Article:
Researchers set out to evaluate whether changes in the use of condoms reflected increased use of serosorting (only having sex with those of similar HIV status) or biomedical preventions like antiretroviral treatment. Their report, published this month in the journal AIDS, concluded that condomless sex continues to increase among men who have sex with men, but “the trends are not explained by serosorting or ART.”
The scientists reviewed data gathered by The National HIV Behavioral Surveillance Survey, which was conducted in up to 21 cities in 2005, 2008, 2011, and 2014. The survey asked more than a thousand men whether they used a condom with their last anal sex partner.
They found that declines in condom usage where seen across the board among men, whether or not their sexual partners were of the same HIV status and regardless of whether they knew their partners’ HIV status. This led researchers to conclude that the lack of condom use cannot be explained by serosorting.
In the nearly decade between 2005 and 2014, the number of HIV-negative gay and bisexual men who reported having sex without a condom rose from 29 percent to 41 percent.
As AIDSMap points out, “Condom use began to fall long before PrEP became available.”
In the surveillance survey, PrEP usage was reported by 0.5 percent of the gay and bi men in 2011. That number only rose to 3.5 percent of men in 2014, making it highly unlikely that the HIV prevention protocol played a significant role in the decline of condom use.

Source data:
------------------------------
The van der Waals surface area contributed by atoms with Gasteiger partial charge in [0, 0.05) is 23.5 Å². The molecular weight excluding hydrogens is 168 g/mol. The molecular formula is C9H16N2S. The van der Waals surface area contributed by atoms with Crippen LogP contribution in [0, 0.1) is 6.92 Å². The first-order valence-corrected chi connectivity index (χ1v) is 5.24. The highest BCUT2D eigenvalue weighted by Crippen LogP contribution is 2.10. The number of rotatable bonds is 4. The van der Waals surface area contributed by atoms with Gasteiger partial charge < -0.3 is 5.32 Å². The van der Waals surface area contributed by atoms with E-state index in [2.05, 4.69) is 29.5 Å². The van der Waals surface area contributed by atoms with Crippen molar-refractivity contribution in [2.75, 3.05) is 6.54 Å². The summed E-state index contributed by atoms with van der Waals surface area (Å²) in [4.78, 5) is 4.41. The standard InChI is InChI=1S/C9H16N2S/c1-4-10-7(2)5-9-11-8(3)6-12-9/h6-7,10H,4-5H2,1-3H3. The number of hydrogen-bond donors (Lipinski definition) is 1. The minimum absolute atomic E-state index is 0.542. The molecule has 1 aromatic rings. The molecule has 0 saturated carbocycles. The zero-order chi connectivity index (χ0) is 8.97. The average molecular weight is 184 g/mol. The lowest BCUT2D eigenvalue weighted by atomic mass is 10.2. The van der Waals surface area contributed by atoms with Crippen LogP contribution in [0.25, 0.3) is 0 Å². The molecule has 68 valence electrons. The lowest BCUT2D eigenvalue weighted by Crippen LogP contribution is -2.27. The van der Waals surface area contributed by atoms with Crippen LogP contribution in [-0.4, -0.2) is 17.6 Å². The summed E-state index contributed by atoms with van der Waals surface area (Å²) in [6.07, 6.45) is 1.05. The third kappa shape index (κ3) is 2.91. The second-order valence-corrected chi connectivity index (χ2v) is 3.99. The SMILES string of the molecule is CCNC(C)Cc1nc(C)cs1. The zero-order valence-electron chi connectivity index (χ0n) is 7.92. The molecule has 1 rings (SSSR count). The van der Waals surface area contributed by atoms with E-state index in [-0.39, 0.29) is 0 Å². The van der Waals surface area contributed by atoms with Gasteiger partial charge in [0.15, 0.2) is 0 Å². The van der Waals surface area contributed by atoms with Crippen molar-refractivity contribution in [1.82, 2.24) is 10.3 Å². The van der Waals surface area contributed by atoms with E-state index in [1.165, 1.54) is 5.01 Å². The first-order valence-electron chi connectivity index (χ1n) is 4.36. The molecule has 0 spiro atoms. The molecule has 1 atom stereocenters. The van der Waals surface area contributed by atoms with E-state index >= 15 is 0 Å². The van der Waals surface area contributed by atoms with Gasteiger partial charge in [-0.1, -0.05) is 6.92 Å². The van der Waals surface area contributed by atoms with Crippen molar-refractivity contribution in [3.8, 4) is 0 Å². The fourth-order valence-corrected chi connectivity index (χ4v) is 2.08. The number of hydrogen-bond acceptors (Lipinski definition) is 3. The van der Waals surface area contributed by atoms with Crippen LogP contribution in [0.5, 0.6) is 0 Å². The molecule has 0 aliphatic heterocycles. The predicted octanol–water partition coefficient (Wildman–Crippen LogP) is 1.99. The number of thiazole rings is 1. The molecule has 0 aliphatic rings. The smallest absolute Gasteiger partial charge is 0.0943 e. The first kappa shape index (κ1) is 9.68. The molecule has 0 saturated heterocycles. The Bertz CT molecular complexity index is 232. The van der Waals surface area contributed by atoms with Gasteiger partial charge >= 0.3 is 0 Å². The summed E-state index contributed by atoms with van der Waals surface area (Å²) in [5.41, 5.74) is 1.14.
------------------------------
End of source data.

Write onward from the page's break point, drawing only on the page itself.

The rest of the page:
When it came to HIV-positive men’s usage of condoms the trend was similar: poz gay and bi men also reported higher incidence of condomless sex (rising from 37 perecent in 2008 to 45 percent in 2014). Again, this was true regardless of whether the that man thought his partner’s status was positive, negative, or unknown.
With HIV-positive men, AIDSmap writes,“The only hint of a seroadaptive behavior is that condomless receptive anal sex with partners of unknown or different HIV status rose, while condomless insertive sex with those partners did not.”
The risk of HIV transmission is higher for the receptive or bottom partner in anal sex, but the insertive or top partner can still get HIV in certain circumstances. In one study, tops were 86 percent less likely to contract HIV.
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The decline of condom use was seen among both HIV-positive men who weren’t taking medication to treat their HIV, as well as those who were. This also suggests that the increase in sex without a condom isn’t simply a reflection of the success of treatment as prevention. Also known as TasP, this prevention method relies on the fact that those whose viral load has become undetectable due to antiretroviral treatment are 99 percent less likely to transmit HIV, regardless of whether a condom is used.
"Our data suggests that condom use has decreased among [men who have sex with men] and that the trends are not explained by serosorting, seropositioning, PrEP use, or HIV treatment,” noted the researchers, who worried that “the benefits of [antiretrovirals] in reducing transmission of HIV” could be “undermined,” without increased promotion of condoms and access to PrEP.
While the condom usage of 1,000 to 1,500 men who have sex with men may not reflect the behavior of all gay and bi men, the decline in usage could actually be higher, due to the impact of the self-reporting bias (in which respondents often under-report behavior that could be interpreted negatively).